On a camping trip away from modern infrastructure, you quickly notice how much you have gotten used to the fact that electricity is somehow available anytime and anywhere. The stupid: Most of the time you will realize this when the electricity is not there.
For this case there are now power banks. But what if the power bank is empty? Charging on the go is difficult without electricity.
I faced the same problem on a camping trip a few years ago. At that time I even had a mobile solar cell with me. This provided some energy, but not enough due to the lack of sun. The sun just wasn’t shining strong enough. But what I had at the moment was wind.
And so the idea of building a wind turbine that can be produced with the 3D printer was born.
Forgotten at first, this idea got a fresh impetus when I stumbled upon a couple of neodymium magnets at the flea market. For little money I got magnets with which a suitable generator can certainly be built.
Over time, this has resulted in the project presented here. Below you will also find detailed building instructions for the individual components.
Note: The wind turbine is currently (10/11/2020) not yet running perfectly. The blades still have to be adjusted and the generator does not match the characteristics of the wind turbine either. So there is still some work to do here. But maybe. the components shown are a suggestion for everyone who is working on their own design of a 3D printed wind turbine. ?
- Wind turbine made from 3D printed parts
- HAWT design
- Rotor diameters from 0.5 to 1.2 m possible
- 3D printed wings
- Uses a 3D printed disc generator to generate power
- Safety functions through active pitch adjustment of the wings, mechanical brake and electronic brake function via the disc generator
- Can be printed with any “normal” FDM printer (20 x 20 cm bed size)
Below are a few pictures of different components from different stages of development.
I have documented most of the development and the individual difficulties on Hackaday.io. You can find the link here. 🙂
Instructions to build yourself
The structure of WinDIY consists of several individual segments. Since all parts can be printed on a 3D printer with a printing area of 20x20cm, the individual parts must of course still be put together after printing.
Mostly M3 screws and nuts are used in order not to use too many different parts. You can find detailed material lists in the corresponding article.
- Build the wings: WinDIY – build the wings of the wind turbine
- Build the wind vane: WinDIY – assemble the wind vane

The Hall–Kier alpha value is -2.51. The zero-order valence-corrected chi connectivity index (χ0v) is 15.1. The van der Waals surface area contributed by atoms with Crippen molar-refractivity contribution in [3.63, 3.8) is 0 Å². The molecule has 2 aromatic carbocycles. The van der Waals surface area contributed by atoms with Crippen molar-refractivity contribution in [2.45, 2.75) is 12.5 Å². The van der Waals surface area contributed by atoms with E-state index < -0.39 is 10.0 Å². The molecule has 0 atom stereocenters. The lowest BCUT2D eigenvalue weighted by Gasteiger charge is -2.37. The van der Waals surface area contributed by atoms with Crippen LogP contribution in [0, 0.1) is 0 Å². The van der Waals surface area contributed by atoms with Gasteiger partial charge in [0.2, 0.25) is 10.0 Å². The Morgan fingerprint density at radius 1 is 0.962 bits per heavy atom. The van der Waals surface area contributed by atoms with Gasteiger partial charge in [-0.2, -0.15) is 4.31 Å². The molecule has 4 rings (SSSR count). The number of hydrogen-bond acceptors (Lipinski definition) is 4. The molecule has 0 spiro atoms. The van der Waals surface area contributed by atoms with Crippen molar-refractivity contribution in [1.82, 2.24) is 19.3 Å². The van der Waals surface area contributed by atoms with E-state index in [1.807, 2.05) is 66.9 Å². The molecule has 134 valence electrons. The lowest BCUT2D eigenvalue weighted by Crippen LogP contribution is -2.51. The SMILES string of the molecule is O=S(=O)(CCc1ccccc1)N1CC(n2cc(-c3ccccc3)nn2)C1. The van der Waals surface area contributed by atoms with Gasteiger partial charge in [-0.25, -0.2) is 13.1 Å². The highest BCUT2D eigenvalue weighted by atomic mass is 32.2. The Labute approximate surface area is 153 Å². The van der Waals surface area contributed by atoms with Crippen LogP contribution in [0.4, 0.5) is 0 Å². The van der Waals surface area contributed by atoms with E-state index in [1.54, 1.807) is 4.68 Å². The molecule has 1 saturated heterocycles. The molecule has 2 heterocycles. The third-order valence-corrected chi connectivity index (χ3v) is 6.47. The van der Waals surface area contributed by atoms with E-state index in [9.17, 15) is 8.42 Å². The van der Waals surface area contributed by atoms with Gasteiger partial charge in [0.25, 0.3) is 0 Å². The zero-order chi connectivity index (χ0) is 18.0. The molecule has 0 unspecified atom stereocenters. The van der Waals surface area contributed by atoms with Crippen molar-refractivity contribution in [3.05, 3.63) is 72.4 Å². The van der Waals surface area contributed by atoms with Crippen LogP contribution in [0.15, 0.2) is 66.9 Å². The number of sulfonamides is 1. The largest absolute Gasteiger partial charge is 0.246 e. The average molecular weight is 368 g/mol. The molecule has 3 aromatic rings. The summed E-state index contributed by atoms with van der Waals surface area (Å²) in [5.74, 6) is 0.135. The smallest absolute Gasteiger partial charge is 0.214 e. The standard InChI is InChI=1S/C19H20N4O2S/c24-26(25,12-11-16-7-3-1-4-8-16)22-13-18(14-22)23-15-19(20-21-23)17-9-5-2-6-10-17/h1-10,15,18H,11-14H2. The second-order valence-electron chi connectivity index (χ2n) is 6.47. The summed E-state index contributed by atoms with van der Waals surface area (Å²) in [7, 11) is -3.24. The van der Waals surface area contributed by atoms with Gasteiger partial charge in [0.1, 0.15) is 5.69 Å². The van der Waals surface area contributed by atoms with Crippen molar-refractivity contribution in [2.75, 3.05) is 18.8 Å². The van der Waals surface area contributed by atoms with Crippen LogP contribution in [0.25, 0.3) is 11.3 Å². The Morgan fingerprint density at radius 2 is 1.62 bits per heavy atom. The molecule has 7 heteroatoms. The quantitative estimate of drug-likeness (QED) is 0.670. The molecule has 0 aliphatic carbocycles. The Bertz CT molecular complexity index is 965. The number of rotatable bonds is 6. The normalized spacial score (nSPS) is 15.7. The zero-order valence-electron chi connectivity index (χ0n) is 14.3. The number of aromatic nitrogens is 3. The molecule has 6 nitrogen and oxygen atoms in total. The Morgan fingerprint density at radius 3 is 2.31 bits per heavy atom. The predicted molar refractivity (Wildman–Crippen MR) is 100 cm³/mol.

- Build hub: Build WinDIY hub including mechanics
- Build the rotating tower: WinDIY – build the rotating tower
- Build main axis: WinDIY – assemble the main axis
- Build pitch actuator: WinDIY – assemble pitch actuator
As mentioned above, WinDIY has a few security features. So that these can be controlled in a controlled manner, some electronics are of course necessary. To do this, I started developing a circuit board on which all the necessary components are housed.
The following components have been installed on it so far:
- Three-way bridge rectifier
- Step-down regulator
- Three independent charging circuits for one LiPo cell each
- Three I2C motor drivers to control the motors of the brake actuator and the pitch actuator
- various current and voltage sensors to measure the energy generated and consumed
- Connections for two Hall sensors for measuring the generator speed
- Connections for three sliding resistors to measure the positions of the pitch actuator and the brake cylinder
- Connections for two force sensors to measure the contact pressure of the brake cylinder
- Connections for four NTCs to measure the temperatures of the generator windings and the load resistance.
- Connection to discharge the rectified voltage to a consumer
- Connection and electronics to be able to connect a load resistor PWM-controlled.
- Vibration sensor to detect abnormal vibrations
- two temperature sensors to monitor the temperatures on the PCB
- an electronic compass
- a micro-SD card slot
- a climate sensor for measuring the ambient temperature, humidity and air pressure
The software is developed using the Arduino IDE. You can find the current status in the Nerdiy-Git under the following link: